- all pupils who have been excluded in key stage 1 to key stage 3 will move back into mainstream school within sixteen weeks.
- special school pupils who are making the move to mainstream will temporarily be able to attend both mainstream and special schools at the same time to build confidence and make the move easier.
We aim to create ‘safe bases’ in mainstream schools.
Safe bases allow more children and young people with SEND to attend mainstream schools with confidence.
- we will help mainstream schools create a supportive environment for children and young people moving back from special schools.
- we will support and encourage children and young people with SEND to be able to rely less on the safe base over time and reintegrate into the host mainstream school full time, if this appropriately supports their needs.
How we use information to keep improving
To help us make sure we achieve our four ambitions, we will use information from across Lincolnshire. This will help us understand the challenges faced by children and young people with SEND and their families. We will call this our performance management framework.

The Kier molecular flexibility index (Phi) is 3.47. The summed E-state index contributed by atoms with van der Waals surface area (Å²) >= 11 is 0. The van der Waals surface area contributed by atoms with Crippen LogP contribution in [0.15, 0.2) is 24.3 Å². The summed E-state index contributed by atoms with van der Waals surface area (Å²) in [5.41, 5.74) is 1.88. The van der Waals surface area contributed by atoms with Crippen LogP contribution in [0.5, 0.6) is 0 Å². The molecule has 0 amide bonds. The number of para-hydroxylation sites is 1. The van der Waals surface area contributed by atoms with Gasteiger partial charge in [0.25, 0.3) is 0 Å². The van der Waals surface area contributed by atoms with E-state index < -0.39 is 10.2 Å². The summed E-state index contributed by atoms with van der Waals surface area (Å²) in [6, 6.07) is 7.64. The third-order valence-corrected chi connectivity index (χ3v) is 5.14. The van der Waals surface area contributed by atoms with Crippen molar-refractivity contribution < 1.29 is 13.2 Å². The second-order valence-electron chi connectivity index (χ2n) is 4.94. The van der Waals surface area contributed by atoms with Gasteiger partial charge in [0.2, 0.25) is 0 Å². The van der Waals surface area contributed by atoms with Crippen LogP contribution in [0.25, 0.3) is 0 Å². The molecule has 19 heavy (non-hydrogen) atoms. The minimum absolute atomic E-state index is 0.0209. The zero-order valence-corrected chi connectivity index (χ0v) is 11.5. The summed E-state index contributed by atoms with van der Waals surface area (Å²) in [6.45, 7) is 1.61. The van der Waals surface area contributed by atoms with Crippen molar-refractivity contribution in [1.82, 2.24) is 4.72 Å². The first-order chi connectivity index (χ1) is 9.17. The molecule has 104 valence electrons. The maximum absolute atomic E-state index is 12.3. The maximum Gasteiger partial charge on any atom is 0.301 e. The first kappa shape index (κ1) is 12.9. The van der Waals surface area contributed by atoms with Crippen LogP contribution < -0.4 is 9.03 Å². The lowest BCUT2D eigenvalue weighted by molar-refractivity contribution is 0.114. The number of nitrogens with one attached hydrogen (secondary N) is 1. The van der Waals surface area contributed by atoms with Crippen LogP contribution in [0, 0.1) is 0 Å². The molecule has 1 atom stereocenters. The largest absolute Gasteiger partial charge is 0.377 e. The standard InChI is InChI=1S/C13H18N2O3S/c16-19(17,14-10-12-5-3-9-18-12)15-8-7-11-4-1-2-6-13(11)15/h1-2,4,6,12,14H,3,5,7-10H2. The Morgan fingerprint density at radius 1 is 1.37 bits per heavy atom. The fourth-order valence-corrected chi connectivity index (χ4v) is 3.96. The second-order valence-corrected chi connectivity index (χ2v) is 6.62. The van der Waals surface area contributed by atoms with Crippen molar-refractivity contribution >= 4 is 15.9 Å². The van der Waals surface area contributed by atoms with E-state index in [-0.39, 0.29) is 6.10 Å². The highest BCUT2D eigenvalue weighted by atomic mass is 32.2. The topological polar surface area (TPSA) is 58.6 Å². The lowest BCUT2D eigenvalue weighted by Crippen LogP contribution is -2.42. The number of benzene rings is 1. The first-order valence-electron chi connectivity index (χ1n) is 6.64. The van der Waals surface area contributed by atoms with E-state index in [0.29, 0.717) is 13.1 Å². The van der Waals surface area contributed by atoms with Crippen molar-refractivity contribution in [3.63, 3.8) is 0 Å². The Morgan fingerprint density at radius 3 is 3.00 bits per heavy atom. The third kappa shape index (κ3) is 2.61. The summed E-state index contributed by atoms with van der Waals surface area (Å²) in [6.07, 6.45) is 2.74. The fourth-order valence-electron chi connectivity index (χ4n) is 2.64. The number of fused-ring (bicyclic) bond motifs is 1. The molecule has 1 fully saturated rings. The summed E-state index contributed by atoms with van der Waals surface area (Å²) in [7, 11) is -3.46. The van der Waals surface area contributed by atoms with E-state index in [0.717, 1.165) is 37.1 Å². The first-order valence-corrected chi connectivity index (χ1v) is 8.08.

The performance management framework will show us two things:
- the current and future journeys of children and young people with SEND.
- more detailed information to managers, to help them make decisions on SEND services for children and young people.
How will we know our strategy is working?
- our local offer will meet the needs of children and young people now and into the future
- higher achievements for pupils who have SEND
- reduction in exclusions and pupils who are out of school
- staff in mainstream schools are confident in meeting the needs of children and young people with SEND